Many puddings are surrounded by legends and this is one of them. It is said that the sticky toffee pudding was invented in the 1960s by Francis Coulson of the Sharrow Bay Hotel by the majestic Ullswater in the Lake District. He called it an ‘icky sticky toffee sponge’.






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I have pondered this legend and the original recipe – which is said to be locked away in the hotel’s vault – while I was enjoying the first spring sun on the Victorian steamer on Ullswater.

We passed the hotel and, of course, the voice on the boat mentioned that the sticky toffee pudding was invented there. But it wouldn’t be a pudding without other counties competing over its origins. Yorkshire claims that sticky toffee pudding was invented in 1907 by the landlady of the Gait Inn in Millington; and of course the Scots claim it as their own, insisting it was first served in the Udny Arms Hotel in Newburgh, Aberdeenshire, in 1967.

Many have tried to trace the original recipe so I share with you my own. This pudding is made with prunes instead of the traditional dates. But feel free to use dates; I just don’t care for them. As with all my personal recipes, I try to reduce the sugar content because I find that sugar can take over the flavour and I do not enjoy a sugar headache.

In this delightful pudding, which has won many of my friends over to the idea of British food, I use a very more-ish apple butter (appelstroop) from Belgium. The syrup is very thick, like treacle, and although sweet, it has some acidity too which works very nicely with the sweetness of the pudding. You can use extra sugar instead. 


  • 225 g (8 oz) pitted prunes
  • 85 g (3 oz) unsalted butter, softened
  • 100 g (3½ oz) muscovado (dark brown) sugar
  • 2 eggs
  • 2 tbsp apple butter, or add an extra tablespoon of sugar
  • a pinch of salt
  • 175 g (6 oz) self-raising flour
  • thick (double) cream or clotted cream to serve

Toffee sauce

  • 50 g (1¾ oz) unsalted butter
  • 175 g (6 oz) muscovado (dark brown) sugar
  • 200 ml (7 oz) thick (double) cream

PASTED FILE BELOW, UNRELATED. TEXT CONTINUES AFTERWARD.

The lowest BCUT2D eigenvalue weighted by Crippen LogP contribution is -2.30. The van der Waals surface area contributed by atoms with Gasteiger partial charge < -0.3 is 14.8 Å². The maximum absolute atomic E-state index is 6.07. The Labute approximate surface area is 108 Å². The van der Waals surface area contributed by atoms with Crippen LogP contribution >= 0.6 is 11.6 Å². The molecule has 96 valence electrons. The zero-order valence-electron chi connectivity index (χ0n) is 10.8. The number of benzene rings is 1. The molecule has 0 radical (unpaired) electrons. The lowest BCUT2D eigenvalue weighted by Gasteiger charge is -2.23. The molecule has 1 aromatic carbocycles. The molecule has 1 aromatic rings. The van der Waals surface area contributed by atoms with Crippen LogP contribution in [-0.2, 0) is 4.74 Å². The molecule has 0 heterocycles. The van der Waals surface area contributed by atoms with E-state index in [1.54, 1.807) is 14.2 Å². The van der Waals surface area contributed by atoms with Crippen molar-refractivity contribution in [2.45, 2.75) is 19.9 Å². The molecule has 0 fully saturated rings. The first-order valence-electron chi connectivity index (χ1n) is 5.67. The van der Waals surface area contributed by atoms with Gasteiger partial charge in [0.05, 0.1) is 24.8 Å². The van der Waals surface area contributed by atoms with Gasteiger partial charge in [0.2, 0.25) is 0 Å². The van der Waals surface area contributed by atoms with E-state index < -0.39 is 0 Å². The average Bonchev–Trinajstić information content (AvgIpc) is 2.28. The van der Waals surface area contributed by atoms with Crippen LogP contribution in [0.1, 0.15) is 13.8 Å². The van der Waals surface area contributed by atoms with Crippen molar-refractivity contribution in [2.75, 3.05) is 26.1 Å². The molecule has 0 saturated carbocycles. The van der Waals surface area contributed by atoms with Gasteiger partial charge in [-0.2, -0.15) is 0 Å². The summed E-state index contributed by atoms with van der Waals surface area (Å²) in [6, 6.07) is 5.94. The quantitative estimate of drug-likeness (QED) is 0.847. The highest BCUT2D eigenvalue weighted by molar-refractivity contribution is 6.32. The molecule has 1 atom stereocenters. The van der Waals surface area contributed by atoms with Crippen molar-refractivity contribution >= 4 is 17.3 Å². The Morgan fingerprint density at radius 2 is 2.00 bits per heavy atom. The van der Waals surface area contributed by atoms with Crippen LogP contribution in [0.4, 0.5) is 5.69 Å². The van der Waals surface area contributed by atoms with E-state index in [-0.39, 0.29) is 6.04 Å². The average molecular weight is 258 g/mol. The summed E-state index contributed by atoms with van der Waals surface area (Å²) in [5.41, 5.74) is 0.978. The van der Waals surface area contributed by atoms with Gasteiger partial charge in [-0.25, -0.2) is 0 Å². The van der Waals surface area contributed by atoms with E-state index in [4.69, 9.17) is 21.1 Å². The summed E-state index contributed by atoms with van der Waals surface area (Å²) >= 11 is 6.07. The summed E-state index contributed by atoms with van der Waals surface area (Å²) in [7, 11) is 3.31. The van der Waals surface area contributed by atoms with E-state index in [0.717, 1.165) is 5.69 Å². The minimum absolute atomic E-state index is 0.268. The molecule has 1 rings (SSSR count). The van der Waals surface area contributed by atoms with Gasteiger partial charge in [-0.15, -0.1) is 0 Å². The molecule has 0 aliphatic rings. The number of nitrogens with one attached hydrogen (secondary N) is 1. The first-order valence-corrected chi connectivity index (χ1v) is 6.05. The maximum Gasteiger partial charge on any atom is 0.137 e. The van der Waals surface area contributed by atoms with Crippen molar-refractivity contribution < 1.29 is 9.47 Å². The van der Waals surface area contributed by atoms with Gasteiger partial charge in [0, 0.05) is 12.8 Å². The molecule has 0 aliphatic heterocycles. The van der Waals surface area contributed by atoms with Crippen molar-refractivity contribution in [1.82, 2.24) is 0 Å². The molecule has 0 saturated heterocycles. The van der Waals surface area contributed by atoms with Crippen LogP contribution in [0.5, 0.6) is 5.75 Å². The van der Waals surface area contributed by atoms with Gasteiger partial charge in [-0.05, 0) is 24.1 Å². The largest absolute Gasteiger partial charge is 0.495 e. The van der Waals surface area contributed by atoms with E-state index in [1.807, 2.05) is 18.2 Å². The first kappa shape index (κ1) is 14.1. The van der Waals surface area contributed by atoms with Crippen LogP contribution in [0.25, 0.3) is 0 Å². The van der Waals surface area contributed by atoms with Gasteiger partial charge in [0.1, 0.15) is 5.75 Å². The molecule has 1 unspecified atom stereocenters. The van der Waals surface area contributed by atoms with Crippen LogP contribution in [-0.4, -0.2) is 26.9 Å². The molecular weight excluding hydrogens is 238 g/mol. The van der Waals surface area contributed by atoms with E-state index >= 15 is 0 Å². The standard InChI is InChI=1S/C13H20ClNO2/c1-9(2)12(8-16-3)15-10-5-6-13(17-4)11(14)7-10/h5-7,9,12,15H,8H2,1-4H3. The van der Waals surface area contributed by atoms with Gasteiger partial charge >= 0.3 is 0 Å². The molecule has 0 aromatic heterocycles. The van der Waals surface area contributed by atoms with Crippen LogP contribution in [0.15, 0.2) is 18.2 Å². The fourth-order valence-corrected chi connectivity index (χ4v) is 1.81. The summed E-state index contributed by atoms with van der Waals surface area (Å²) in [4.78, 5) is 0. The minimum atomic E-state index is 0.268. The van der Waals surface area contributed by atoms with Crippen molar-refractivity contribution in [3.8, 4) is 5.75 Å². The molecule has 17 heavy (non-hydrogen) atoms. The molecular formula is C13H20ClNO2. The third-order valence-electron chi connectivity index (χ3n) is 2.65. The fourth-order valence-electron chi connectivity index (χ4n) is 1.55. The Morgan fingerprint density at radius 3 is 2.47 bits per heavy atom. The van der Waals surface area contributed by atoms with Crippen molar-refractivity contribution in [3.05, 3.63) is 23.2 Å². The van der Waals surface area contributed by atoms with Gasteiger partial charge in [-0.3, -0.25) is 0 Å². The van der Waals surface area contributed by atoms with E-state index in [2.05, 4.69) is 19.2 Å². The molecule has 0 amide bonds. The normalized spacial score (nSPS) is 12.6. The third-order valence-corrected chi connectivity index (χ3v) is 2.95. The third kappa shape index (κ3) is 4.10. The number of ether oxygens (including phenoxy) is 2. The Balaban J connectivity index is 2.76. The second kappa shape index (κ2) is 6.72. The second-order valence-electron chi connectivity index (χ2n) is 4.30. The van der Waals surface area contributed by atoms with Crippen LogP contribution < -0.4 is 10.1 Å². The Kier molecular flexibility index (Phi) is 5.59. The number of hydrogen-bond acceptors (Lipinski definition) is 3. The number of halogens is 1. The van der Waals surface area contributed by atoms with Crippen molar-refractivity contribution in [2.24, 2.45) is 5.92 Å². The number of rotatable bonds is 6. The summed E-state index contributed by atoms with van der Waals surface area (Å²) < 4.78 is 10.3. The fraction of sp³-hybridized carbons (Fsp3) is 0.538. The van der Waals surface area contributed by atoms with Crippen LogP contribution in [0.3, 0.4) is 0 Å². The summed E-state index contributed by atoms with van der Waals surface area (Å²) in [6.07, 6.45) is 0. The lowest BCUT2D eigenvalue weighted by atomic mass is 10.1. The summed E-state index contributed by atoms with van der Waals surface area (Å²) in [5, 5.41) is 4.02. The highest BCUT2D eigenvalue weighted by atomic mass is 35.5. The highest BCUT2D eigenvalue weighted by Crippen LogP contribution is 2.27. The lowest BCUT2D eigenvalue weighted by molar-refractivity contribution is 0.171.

• 1 tbsp apple butter

Cook's notes

Oven temperatures are for conventional; if using fan-forced (convection), reduce the temperature by 20˚C. | We use Australian tablespoons and cups: 1 teaspoon equals 5 ml; 1 tablespoon equals 20 ml; 1 cup equals 250 ml. | All herbs are fresh (unless specified) and cups are lightly packed. | All vegetables are medium size and peeled, unless specified. | All eggs are 55-60 g, unless specified.


Makes 8 small puddings in 7–8 cm moulds.

Standing time: 15 minutes

1. Preheat the oven to 180°C (350°F).

2. Put the pitted prunes in a heatproof bowl and pour boiling water over them to cover. Allow to stand for about 15 minutes, then drain and use a blender to reduce the prunes to a puree.

3. In a clean bowl, combine the butter with the muscovado sugar and beat until pale and creamy. Add the eggs and whisk to create a light batter. Fold in the apple butter and the prune puree and a super-tiny pinch of salt. Sift in the flour and mix well to combine.

4. Pour the batter into the prepared pudding basins and place in a baking dish or deep tray, adding boiling water to come halfway up the sides of the basins. Cover the dish with foil and steam in the middle of the oven for 40–50 minutes, checking after 30 minutes by inserting a toothpick into the pudding to see if it comes out clean.

5. Allow the puddings to cool slightly in the basins. (If not needed immediately, freeze them in the basins and reheat in the microwave after defrosting.) When you are ready to serve, loosen the pudding from the basin with the tip of a knife and turn it out like a cake.

6. Prepare the toffee sauce by melting the butter in a saucepan over medium heat, then add the other ingredients and simmer until the sugar is dissolved. Dip hot puddings in the sauce and pour cream over to serve.


Image and recipe from Pride and Pudding by Regula Ysewijn, photography by Regula Ysewijn (Murdoch Books, $49.99)